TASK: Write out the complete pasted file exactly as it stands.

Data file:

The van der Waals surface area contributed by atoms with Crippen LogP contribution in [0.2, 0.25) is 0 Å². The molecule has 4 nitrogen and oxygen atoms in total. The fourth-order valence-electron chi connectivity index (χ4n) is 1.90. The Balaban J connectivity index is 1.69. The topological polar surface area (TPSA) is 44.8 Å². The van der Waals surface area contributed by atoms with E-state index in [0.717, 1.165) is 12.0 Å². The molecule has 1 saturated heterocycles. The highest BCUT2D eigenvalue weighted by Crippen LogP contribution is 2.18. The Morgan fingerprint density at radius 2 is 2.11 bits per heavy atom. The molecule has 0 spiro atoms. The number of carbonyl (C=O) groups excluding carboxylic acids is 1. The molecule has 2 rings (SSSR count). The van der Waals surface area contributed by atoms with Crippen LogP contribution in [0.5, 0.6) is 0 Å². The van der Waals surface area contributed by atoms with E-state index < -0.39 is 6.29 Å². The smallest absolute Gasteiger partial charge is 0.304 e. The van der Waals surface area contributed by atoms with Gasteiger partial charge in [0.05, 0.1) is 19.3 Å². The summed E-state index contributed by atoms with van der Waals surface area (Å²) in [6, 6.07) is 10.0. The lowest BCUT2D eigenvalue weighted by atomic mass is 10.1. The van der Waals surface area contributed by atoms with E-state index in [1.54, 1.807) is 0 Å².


The van der Waals surface area contributed by atoms with Crippen LogP contribution in [0.2, 0.25) is 0 Å². The molecule has 4 nitrogen and oxygen atoms in total. The fourth-order valence-electron chi connectivity index (χ4n) is 1.90. The Balaban J connectivity index is 1.69. The topological polar surface area (TPSA) is 44.8 Å². The van der Waals surface area contributed by atoms with E-state index in [0.717, 1.165) is 12.0 Å². The molecule has 1 saturated heterocycles. The highest BCUT2D eigenvalue weighted by Crippen LogP contribution is 2.18. The Morgan fingerprint density at radius 2 is 2.11 bits per heavy atom. The molecule has 0 spiro atoms. The number of carbonyl (C=O) groups excluding carboxylic acids is 1. The molecule has 2 rings (SSSR count). The van der Waals surface area contributed by atoms with Crippen LogP contribution in [0.5, 0.6) is 0 Å². The van der Waals surface area contributed by atoms with E-state index < -0.39 is 6.29 Å². The smallest absolute Gasteiger partial charge is 0.304 e. The van der Waals surface area contributed by atoms with Gasteiger partial charge in [0.05, 0.1) is 19.3 Å². The summed E-state index contributed by atoms with van der Waals surface area (Å²) in [6, 6.07) is 10.0. The lowest BCUT2D eigenvalue weighted by atomic mass is 10.1. The van der Waals surface area contributed by atoms with E-state index in [1.54, 1.807) is 0 Å².